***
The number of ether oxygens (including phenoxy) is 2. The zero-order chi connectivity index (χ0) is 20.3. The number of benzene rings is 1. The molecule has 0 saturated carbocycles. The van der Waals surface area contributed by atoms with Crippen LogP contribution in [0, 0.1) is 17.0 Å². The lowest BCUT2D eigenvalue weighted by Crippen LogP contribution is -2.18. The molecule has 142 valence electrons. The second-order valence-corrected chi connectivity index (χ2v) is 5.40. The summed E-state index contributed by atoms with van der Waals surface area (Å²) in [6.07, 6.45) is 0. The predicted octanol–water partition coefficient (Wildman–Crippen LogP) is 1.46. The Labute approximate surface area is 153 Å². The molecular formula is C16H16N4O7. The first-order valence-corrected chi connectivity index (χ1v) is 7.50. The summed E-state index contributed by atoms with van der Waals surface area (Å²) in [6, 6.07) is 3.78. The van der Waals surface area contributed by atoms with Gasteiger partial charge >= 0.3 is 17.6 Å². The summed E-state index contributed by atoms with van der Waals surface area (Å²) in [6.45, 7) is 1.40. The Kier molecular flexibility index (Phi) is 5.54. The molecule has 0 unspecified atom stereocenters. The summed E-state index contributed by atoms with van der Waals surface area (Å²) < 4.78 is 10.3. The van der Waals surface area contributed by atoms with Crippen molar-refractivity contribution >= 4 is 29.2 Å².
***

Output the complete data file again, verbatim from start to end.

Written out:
The number of ether oxygens (including phenoxy) is 2. The zero-order chi connectivity index (χ0) is 20.3. The number of benzene rings is 1. The molecule has 0 saturated carbocycles. The van der Waals surface area contributed by atoms with Crippen LogP contribution in [0, 0.1) is 17.0 Å². The lowest BCUT2D eigenvalue weighted by Crippen LogP contribution is -2.18. The molecule has 142 valence electrons. The second-order valence-corrected chi connectivity index (χ2v) is 5.40. The summed E-state index contributed by atoms with van der Waals surface area (Å²) in [6.07, 6.45) is 0. The predicted octanol–water partition coefficient (Wildman–Crippen LogP) is 1.46. The Labute approximate surface area is 153 Å². The molecular formula is C16H16N4O7. The first-order valence-corrected chi connectivity index (χ1v) is 7.50. The summed E-state index contributed by atoms with van der Waals surface area (Å²) in [6, 6.07) is 3.78. The van der Waals surface area contributed by atoms with Gasteiger partial charge >= 0.3 is 17.6 Å². The summed E-state index contributed by atoms with van der Waals surface area (Å²) in [6.45, 7) is 1.40. The Kier molecular flexibility index (Phi) is 5.54. The molecule has 0 unspecified atom stereocenters. The summed E-state index contributed by atoms with van der Waals surface area (Å²) < 4.78 is 10.3. The van der Waals surface area contributed by atoms with Crippen molar-refractivity contribution >= 4 is 29.2 Å².